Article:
One suburb gets it, and one does not

What a striking contrast in municipal vision and values in the Dec. 25 metro section ("In Orono, golf course in play" and "Maplewood adds bluff as green space"). According to the reports, Maplewood has been planning for decades to add "70 acres of prime bluffland along the Mississippi River" to its green space.

Well-played, Maplewood!

Meanwhile, Orono shanked its chance to effectively plan for the transition of the Lakeview Golf Course's 143 acres, so now that land is being sold to a developer, over howls from the citizens. A triple-bogey for Orono!

Even though I don't live in Orono or Maplewood, we all are vested in these decisions. They affect the quality of life in the entire metro area. Like the sign in a photo accompanying the Orono article says: "Once it's gone, it's gone forever."


• • •

I have to object to the assertion at the end of the Orono article that the Red Oaks development in Minnetrista "has not generated opposition." Had the reporter attended an angry, standing-room-only neighborhood meeting with the developer at the clubhouse earlier this fall, he'd understand how contentious all this is. Not because homes are to be built, but because of how poorly planned the development is, with no thought to green space or the idyllic nature of what draws people to this community. I live just a stone's throw from Orono, and I hope developers keep their promise that their project will be something the city can be proud of.

SARA PAULSON, Minnetrista


You can use this to your advantage

The weather — we're all talking about it. Here is some useful fodder to add to your conversations:

Really cold weather will kill dust mites (and their eggs) that have been living in your comforters and on your kid's stuffed animals, your pet's bed and any other hard-to-wash items.

Put all your hard-to-wash items in large, heavy-duty garbage bags, or oversized Ziploc bags. Place outside for 48 hours. The freezing temps will kill dust mites and their eggs (and lice, too, if you are experiencing that rite of childhood).

That's it. Forty-eight hours later, your stuffed animals and comforters will be dust-mite free. Aren't we lucky?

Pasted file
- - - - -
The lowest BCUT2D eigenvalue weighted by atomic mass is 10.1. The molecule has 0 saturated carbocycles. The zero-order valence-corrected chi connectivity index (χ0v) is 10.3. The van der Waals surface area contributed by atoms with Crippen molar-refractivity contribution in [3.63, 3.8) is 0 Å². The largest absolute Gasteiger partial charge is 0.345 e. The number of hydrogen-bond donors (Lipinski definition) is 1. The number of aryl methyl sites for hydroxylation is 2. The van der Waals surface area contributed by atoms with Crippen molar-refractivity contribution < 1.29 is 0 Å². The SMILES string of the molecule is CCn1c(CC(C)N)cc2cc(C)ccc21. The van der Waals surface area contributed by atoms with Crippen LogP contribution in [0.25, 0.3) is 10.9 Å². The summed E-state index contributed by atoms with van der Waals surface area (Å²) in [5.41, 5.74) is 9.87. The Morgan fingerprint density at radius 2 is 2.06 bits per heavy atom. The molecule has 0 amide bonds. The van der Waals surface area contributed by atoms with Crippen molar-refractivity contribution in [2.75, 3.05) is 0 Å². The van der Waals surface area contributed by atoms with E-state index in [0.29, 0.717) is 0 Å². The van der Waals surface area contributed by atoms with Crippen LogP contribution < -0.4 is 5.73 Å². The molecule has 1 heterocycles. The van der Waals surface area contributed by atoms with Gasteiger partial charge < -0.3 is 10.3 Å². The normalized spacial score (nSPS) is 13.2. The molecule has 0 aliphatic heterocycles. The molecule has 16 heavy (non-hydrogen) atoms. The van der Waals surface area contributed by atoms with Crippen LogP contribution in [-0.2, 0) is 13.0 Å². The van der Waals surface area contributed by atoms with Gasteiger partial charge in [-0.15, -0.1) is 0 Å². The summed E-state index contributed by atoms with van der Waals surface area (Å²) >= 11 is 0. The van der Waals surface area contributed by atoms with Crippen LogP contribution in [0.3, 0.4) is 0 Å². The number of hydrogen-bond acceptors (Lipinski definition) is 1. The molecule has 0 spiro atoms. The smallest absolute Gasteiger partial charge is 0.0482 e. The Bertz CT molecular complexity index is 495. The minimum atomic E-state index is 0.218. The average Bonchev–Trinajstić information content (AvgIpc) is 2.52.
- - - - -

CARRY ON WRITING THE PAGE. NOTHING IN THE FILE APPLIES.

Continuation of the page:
There's a reality we all need to face

The problem with big-time college sports isn't the money spent on the "big three" of men's basketball, football and hockey ("The 'arms race' in college sports," Dec. 31), it's that these sports are the primary revenue generators for the rest of the athletic departments' scholarship athletes. Can anyone give me one good reason why track and field, swimming and diving, rowing, tennis, golf, and gymnastics should be fully funded varsity sports as opposed to being primarily self-funded club sports?

The millions of dollars in revenue generated by the big three should go back to the athletes, not to fund other sports athletic budgets and scholarships. If you did a survey of 100 University of Minnesota students, 99 of them would not care if the nonrevenue sports lost their varsity funding. We wouldn't be getting rid of these nonrevenue sports, we'd just be accepting the realities of the viewing public.



Compassion is part of the equation

A Jan. 2 writer ("Come on, have some self-control") poured sarcasm and scorn on the science of food addiction and people struggling to eat better in an economy and culture focused on the consumption of salty, fatty, sugary foods. She bragged about her own success with shrugging off addiction and sneered at those who have failed to match her achievements.

I'm almost certain that every reputable 12-step program stresses humility, not gloating and contempt for others, in the road map for recovery.



Budgeting: Don't hate me. Just do it.

Regarding "When did we tune out the catchphrase?" (Dec. 31), I remember one that I haven't heard for a long time:

"No, we can't afford it."

Perhaps if we brought that back, we wouldn't be in such an economic mess. It worked for my family.

Alison Larson, Victoria


Opponent was willing to wing it on evidence

"[M]arijuana is a gateway, I don't care what any study shows …"

This line effectively sums up Dan DeWitt's Jan. 3 commentary "Marijuana use dulls the mind." While well-outfitted with DeWitt's personal experience, the article offered only limited evidence: a comparison of test scores and marijuana use in high schoolers, which is correlational at best. What's more, the two measurements he compared were taken 14 years apart! He even rejected hard evidence, not only in the quote above, but by reiterating the old claim that marijuana causes brain damage, which has never been established in adults.

If I read an article titled "Marijuana use dulls the mind," I expect evidence of that.



The Dec. 30 "You Don't Say" cartoon incorrectly named the source of the quotation portrayed. It is James Branch Cabell.